But the two biggest X-factors are Gregory Polanco and Jung Ho Kang. Both can be that "bona fide bat" in the middle of the order, protecting McCutchen while providing patience and power.
Polanco's overall numbers last year may not overwhelm you, but he hit .287/.362/.500 in the first half -- that's your bona fide bat, if he can stay healthy and effective all season. Kang clearly has 30-homer potential, but his year was marred on the field by a midseason slump and off the field by a DUI arrest in South Korea.
If the Pirates can put a productive Polanco and Kang around a resurgent McCutchen, this year's lineup could be well above average. They don't necessarily need another "star" if they're strong from top to bottom.
Keep in mind that, even with some underperforming players, the Pirates still ranked sixth in the National League with 729 runs scored last year. They were third with a .332 on-base percentage and sixth with a collective .734 OPS. In other words, they were an above-average offensive team that more or less delivered on their preseason expectation of getting on base frequently but not hitting for a ton of power.
Think the Pirates could target a guy like Doug Fister, pretty steady and solid but could be even better under Ray Searage? Depends on the $?
Anything could happen if the price is right, but I'm not sure adding another potential back-end starter is worth the effort and money at this point. A front-line starter like Jose Quintana? Sure, we've talked ad nauseam about the logic behind that.
But adding a back-end starter only serves to block the group of Tyler Glasnow, Steven Brault, Trevor Williams and Drew Hutchison, not to mention Nick Kingham later this summer. Put it this way: Would you rather have Fister or Glasnow in the rotation? Don't let Glasnow's shaky debut obscure his work ethic and "God-blessed talent out the yin-yang," as Searage colorfully said.
As for Fister specifically, he struggled last season with the Astros, going 12-13 with a 4.64 ERA in 180 1/3 innings over 32 starts. He wasn't great in 2015, either, after an outstanding '14 with the Nationals. There's still room for a high-upside/bounce-back candidate, but perhaps not on a guaranteed deal.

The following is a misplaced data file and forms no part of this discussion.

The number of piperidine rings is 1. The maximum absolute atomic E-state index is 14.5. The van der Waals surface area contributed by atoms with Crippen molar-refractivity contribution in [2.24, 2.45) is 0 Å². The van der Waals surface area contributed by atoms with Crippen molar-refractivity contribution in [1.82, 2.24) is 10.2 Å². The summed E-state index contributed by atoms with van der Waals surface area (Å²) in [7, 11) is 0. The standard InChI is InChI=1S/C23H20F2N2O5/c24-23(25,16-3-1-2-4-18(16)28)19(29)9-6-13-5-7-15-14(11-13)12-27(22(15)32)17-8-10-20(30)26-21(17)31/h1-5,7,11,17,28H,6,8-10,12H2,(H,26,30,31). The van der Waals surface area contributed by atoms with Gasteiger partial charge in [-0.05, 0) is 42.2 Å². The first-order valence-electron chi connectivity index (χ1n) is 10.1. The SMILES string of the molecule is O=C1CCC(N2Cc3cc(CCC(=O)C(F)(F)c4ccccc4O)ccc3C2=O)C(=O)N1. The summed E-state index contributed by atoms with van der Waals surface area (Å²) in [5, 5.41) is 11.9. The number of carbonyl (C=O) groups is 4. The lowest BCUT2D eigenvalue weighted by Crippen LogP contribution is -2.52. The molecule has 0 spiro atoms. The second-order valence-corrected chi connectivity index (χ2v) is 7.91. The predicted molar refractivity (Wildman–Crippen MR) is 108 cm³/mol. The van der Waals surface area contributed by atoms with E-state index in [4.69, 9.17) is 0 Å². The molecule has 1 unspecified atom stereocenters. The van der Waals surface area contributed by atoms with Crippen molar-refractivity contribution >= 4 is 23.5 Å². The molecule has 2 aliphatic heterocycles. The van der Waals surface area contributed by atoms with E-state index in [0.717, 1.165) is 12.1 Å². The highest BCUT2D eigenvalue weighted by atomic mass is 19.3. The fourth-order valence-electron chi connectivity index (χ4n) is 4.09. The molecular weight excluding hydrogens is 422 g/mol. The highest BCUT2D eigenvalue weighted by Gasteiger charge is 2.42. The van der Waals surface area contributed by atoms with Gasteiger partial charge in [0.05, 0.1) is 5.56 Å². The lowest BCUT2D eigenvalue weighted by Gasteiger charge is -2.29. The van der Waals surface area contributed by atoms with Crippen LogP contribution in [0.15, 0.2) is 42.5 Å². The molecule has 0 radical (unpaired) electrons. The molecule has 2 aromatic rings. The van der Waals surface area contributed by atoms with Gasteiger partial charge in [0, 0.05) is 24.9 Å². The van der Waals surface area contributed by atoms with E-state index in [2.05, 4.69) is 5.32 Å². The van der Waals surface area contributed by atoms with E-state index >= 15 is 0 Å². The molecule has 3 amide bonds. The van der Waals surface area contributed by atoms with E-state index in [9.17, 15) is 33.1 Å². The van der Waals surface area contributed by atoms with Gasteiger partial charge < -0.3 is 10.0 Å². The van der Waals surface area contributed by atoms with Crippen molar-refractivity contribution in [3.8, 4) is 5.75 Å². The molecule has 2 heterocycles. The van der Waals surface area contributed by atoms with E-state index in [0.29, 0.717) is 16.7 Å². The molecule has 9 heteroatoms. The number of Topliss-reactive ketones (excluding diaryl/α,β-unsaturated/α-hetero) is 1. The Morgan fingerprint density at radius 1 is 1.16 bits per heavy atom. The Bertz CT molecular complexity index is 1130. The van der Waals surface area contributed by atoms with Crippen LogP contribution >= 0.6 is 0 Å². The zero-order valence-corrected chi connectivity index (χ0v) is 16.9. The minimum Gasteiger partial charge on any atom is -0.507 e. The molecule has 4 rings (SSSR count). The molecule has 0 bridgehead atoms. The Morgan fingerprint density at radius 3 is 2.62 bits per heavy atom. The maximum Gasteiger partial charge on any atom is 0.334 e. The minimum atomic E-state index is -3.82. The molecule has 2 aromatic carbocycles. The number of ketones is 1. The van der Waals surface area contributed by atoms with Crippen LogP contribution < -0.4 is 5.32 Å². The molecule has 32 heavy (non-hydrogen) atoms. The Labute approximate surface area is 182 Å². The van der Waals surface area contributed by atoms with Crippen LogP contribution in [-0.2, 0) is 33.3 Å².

Are the Pirates going to re-sign Neftali Feliz? How big of a role does Felipe Rivero play in the bullpen this year?
-- Logan A., Slippery Rock, Pa.
The Pirates discussed an extension with Feliz last season, but he signed last week with the Brewers to be their closer. Pittsburgh had already signed Daniel Hudson to take Feliz's spot as the right-handed setup man.
As for Rivero, he'll be asked to play a similar role this year as a lefty setup man in front of closer Tony Watson. The hard-throwing 25-year-old pitched well after joining the Pirates last July, but there is still room to improve. Rivero struck out 39 in 27 1/3 innings but walked 18. The Pirates expect a full Spring Training working with Searage and their staff, who have a strong track record with live arms, will help Rivero clean up his control.
Do you think Elias Diaz makes a push at being the starting catcher anytime soon or the backup? I love Francisco Cervelli, just curious.
We ran through the Pirates' catching corps in last week's "Around the Horn" preview, and Diaz is essentially set in the same spot as he was last spring -- third-string catcher, starting in Triple-A and ready for a callup if someone gets hurt.
Quite frankly, I can't see Diaz unseating either Cervelli or Chris Stewart this year, but not through any fault of his own. Cervelli is exactly what the Pirates want behind the plate, and his tendency to grind out at-bats and post high OBPs also fits their offensive profile. Cervelli also showed in 2015 he can be a workhorse when healthy. As for Stewart, he's under contract for one more year with an option for '18.
Diaz's development (and dwindling Minor League options) could convince Pittsburgh to move on from Stewart after this season, but it's hard to imagine that happening before then. For one, you can never have enough catching. (The Pirates learned that the hard way last season.) Stewart is also an ideal backup option, whereas Diaz might still be better served playing every day as long as he can.
Adam Berry has covered the Pirates for MLB.com since 2015. Follow him on Twitter and Facebook, read his blog and listen to his podcast. This story was not subject to the approval of Major League Baseball or its clubs.